Monday, September 10, 2012

Age has not withered Lalit Chandra Ojha, nor life of tribulations

Abdul Gani

Guwahati: He gave up everything in life for the sake of Sukananni Ojapali, a folk dance drama of Assam. His life-long devotion enabled the dance drama survive the test of time. Now, at the age of 90, Sangeet Natak Akademi awardee Lalit Chandra Nath Ojha is hopeful of seeing the dance drama going global. And he is ready to go to any extent to make it a reality.

Lalit Chandra Nath Ojha is honoured along with his wife in Guwahati. Photo: Subhamoy Bhattacharjee

Here, noted filmmaker Prabin Hazarika and senior journalist Manoj Kumar Nath tried to make his efforts known to all via a documentary film – Haate Mudra Mukhe Pod Mayursodrix Nach (Lyrics with Body and Soul).

The 64-minute documentary traces the struggles of the veteran exponent of the folk form of dance drama, which is an integral part of Darrang district.

“With globalisation, we seem to have forgotten our own identity. It is a crisis situation, and we need to rethink this. We have tried a bit in this regard,” said Prabin Hazarika, who has directed the documentary.

Born to a poor family of Sipajhar in Drrang district in 1923, Ojha was always drawn towards this folk form whenever he saw it in his neighbourhood. He lost his father at a very young age and saw his mother struggling hard to meet ends. He grew up seeing the tears of his mother and brothers. “But nothing could separate him from his first love. He went to the neighbourhood agriculture fields to earn livelihood, but amidst the penury he learnt the craft of Sukananni Ojapali,” said Akhim Kumar Nath, assistant director and researcher of the documentary.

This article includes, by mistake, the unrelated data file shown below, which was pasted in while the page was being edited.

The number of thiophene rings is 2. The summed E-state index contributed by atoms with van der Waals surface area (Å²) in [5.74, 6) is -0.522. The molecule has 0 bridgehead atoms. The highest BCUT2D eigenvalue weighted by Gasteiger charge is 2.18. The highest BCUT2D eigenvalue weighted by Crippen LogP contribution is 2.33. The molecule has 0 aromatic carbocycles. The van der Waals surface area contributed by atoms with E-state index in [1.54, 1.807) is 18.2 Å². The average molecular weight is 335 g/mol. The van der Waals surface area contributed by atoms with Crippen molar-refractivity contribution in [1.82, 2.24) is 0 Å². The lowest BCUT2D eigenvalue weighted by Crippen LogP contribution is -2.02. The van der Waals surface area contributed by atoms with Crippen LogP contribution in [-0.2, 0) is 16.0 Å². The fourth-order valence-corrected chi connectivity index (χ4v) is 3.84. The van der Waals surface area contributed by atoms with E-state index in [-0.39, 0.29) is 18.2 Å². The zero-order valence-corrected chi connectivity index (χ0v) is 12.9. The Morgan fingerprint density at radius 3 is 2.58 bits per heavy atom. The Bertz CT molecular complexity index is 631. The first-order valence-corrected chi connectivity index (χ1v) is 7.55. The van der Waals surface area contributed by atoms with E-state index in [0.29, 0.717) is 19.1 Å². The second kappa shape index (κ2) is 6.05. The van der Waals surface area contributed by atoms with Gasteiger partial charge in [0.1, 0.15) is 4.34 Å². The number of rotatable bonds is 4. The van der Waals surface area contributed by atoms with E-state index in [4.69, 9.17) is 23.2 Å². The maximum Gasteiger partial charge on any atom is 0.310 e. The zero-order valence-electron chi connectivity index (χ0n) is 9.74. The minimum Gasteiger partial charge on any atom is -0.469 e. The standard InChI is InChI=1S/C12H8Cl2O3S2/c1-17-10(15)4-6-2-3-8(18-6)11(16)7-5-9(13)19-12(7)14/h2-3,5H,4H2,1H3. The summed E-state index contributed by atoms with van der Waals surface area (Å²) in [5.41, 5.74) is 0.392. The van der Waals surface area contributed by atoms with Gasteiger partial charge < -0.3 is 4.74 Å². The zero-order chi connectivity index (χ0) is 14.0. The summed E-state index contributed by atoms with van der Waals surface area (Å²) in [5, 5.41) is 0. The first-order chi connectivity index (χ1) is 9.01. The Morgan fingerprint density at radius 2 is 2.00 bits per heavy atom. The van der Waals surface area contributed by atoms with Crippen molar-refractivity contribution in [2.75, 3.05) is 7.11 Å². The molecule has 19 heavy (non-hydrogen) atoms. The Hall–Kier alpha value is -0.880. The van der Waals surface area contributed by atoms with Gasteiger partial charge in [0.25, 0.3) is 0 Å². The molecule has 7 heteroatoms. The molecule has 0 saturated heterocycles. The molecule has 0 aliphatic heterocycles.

In spite of all the hardship in life, he continued to spread the form of dance drama at various places. He also performed in New Delhi in front of then Prime Minister Jawaharlal Nehru. Those moments encouraged him to go for the cause, as Ojha is seen saying in the documentary. His effort was recognised at the national level twice – in 1983 he was awarded the prestigious Sangeet Natak Akademi award and again in 2012 the same organisation honoured him with the Rabindranath Tagore award. But unfortunately, the state government so far has not done anything remarkable to encourage him.

“It’s unfortunate. But he never hankers after money, fame or anything,” said the assistant director. The veteran dance exponent, who was present during the screening of the documentary here on Sunday, is hopeful that such efforts would help in spreading the awareness about the dance form. “It hurts to see the youngsters giving more importance to materialism,” he rued. “I’m always hopeful to see it going global. Whatever has happened is because of people. I’m just an illiterate Ojha. I do it because I just love doing it,” he said.

At this age, he has even started his own teaching centre at his home with support from the Sangeet Natak Akademi. (Seven Sisters Post)


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